Joystick: “Dragon’s Dogma” goes far, but not far enough
Rated M: 360,PS3
—MMO-style RPG leaves you in command of a party ready to bash monsters
—Follower mechanic isn’t deep, but it’s pretty fun.
—A few gameplay quirks and awkward-feeling controls won’t hamper experience.
There’s something quite addicting about “Dragon’s Dogma.” Not in a “This game is amazing and absolutely breathtaking” sort of way. More of a “I can’t tell whether this game is really serious” sort of way.
Regardless of the good (and bad) hype around Capcom’s attempt to cash in on single-player third-person RPGs, “Dragon’s Dogma” has a lot going for it.
The game revolves around the ties between a vicious, world-ending dragon and the protagonist that must conquer it. Designed to mimic MMORPG-style gameplay, players can design their protagonists using a limited character designer.
The world doesn’t feel open until a couple hours into the game. There’s plenty of things to learn about before then, but the game makes you stumble around for quite some time. The controls feel similar to From Software’s “Dark Souls,” except you can jump, which means exploring is meant to feel a little more fun and a little less strenuous. “Dragon’s Dogma” has more epic moments, wait until you defeat the Hydra for the first time. It’s worth it.
You eventually gain followers who you can (somewhat) command. Having your own party comes with more challenges than benefits.
Your followers — aptly named “pawns” — often run ahead of you, chattering up a storm, and sometimes being helpful. They forage for items, often taking things you were trying to pick up. You can steal items back from them, but it’s clear you have little control over their actions. In battle, your follower mostly used as a diversion so enemies try to chomp them instead of you. Sure, they heal you and sometimes boost your weapon’s affinity, but they also knock enemies away from you at the worst time. In addition, they’ll only heal you if you’re critically injured — I couldn’t find any command to get them to heal me to full strength.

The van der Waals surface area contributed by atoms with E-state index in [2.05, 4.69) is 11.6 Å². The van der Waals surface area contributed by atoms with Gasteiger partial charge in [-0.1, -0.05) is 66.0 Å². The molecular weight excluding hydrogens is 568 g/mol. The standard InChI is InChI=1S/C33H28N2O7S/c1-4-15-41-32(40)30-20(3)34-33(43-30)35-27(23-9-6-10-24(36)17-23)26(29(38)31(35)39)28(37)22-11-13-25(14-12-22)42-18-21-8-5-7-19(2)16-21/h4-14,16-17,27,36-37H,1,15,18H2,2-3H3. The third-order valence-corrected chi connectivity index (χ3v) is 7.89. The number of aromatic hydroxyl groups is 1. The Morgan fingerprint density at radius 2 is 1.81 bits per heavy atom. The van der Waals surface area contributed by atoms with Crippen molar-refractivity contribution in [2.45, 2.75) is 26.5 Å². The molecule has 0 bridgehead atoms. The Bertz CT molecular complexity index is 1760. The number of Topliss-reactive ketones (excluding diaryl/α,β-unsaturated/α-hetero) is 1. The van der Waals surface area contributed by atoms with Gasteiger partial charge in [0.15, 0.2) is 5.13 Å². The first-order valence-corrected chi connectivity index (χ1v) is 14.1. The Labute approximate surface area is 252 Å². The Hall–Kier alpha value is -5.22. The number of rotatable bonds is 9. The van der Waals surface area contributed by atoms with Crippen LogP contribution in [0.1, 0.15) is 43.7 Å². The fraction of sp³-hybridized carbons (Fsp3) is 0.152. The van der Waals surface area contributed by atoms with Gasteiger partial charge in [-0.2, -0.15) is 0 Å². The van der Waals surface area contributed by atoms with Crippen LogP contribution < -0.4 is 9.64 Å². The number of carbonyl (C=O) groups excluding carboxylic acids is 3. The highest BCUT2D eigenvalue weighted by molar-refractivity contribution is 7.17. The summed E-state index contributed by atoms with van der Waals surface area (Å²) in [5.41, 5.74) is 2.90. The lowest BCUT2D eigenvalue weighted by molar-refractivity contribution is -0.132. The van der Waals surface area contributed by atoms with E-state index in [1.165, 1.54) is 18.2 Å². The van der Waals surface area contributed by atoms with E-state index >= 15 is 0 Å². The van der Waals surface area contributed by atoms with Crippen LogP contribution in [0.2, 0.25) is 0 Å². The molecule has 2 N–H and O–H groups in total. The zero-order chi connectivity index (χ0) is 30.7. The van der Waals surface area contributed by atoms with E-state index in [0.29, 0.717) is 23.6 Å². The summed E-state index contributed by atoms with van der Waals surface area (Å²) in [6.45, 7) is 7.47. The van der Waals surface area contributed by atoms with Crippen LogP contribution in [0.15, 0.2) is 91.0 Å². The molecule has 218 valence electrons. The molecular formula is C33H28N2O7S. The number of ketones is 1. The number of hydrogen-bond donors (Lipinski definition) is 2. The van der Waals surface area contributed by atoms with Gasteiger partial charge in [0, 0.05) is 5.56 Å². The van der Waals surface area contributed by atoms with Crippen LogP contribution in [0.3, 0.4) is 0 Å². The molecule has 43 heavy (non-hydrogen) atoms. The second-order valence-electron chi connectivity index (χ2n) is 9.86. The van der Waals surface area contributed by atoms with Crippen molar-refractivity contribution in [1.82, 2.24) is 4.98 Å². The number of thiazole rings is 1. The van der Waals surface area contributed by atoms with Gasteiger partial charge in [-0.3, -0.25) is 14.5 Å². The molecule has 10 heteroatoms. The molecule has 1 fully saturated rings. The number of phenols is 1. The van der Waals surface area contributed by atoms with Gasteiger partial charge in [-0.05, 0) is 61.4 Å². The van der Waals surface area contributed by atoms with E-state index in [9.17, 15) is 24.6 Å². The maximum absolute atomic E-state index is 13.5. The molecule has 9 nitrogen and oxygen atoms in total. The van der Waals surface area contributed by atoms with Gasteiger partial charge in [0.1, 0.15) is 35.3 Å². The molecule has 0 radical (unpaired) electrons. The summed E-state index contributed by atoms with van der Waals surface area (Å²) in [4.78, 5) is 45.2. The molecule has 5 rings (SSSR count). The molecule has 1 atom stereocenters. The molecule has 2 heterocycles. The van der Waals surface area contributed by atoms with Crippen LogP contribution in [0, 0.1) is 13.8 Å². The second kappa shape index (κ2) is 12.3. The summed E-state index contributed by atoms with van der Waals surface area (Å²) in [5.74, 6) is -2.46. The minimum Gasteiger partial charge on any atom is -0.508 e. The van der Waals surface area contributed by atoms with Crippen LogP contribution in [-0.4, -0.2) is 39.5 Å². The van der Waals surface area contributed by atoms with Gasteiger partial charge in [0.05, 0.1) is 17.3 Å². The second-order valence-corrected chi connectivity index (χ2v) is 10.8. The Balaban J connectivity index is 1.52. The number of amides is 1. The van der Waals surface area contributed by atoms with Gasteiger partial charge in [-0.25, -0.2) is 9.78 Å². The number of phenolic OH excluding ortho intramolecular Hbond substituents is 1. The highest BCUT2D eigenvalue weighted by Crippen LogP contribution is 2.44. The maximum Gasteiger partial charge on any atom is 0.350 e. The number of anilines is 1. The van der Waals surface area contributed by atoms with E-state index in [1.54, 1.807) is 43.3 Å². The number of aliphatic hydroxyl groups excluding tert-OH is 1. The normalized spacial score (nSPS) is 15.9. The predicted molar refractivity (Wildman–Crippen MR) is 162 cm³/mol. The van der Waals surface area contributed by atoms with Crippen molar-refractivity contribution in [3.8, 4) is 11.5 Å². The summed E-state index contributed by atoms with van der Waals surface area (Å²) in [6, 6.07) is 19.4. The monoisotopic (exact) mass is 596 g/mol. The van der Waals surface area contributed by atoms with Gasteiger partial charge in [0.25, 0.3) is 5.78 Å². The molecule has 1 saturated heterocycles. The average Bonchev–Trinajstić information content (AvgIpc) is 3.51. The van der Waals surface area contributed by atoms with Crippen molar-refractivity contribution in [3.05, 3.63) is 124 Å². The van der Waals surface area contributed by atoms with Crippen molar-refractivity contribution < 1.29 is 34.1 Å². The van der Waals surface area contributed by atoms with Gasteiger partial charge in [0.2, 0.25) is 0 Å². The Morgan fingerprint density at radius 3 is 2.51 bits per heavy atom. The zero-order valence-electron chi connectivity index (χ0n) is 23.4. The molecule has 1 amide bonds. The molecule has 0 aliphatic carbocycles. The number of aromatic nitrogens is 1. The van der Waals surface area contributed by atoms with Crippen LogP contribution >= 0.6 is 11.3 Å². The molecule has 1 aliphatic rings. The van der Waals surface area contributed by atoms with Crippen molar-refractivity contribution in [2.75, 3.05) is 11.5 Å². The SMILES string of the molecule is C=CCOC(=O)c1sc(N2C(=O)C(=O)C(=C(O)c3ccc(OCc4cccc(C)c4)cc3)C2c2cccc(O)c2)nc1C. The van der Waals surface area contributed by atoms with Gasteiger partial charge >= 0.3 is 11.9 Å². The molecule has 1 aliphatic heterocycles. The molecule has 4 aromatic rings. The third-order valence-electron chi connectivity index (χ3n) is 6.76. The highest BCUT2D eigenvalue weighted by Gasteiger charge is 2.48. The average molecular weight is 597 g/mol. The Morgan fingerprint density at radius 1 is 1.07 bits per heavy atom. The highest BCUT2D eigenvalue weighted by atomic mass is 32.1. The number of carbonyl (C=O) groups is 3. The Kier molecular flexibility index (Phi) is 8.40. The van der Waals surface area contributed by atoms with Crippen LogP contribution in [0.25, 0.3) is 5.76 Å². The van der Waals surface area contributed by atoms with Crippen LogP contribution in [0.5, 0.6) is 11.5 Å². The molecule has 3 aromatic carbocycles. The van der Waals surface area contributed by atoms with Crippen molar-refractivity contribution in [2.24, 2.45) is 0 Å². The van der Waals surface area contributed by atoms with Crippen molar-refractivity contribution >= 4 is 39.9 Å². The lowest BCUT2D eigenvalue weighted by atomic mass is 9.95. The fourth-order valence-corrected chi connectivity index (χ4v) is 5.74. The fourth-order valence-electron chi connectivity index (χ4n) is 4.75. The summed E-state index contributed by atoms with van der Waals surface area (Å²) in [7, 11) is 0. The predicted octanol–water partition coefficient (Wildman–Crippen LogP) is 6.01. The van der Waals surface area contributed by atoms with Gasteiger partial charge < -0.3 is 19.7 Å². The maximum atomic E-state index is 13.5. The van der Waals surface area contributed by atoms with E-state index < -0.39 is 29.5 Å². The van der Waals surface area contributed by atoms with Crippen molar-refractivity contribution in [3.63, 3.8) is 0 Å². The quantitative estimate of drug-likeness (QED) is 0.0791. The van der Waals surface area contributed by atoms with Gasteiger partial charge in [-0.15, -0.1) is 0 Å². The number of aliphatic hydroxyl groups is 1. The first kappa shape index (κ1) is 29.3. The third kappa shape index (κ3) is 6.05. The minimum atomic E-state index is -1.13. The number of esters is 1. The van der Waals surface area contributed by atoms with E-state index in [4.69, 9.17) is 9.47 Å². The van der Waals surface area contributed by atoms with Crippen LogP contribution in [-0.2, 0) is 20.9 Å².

Your allies’ dim-witted nature aside, the Pawn system is ingenious. Players unlock a permanent, customized follower within a few hours. You pick all the options your customized pawn will need, and you’re responsible for leveling him or her up, outfitting them with better gear, increasing their skills and making sure they don’t die. Online-capable players can summon each others’ permanent followers as well, making the customized experience a little more fun if you’re using your friend’s pawn.
There’s still some unfortunate flaws in the game. While the monsters and scenery look stunning, the characters look less than stellar (Read: blocky and polygonal). What’s more, the battle mechanics feel awkward at times. Enemies are easily disrupted, but knocking them down means chasing after them once they land. Enemies often foreshadow their attacks, and bosses, while impressive looking, tend to fizzle with klonky attacks and slow movements.
That doesn’t mean “Dragon’s Dogma” is a bad game, however. There’s a lot to explore in the game, and the plot feels interesting enough to overlook some of the wonky battles.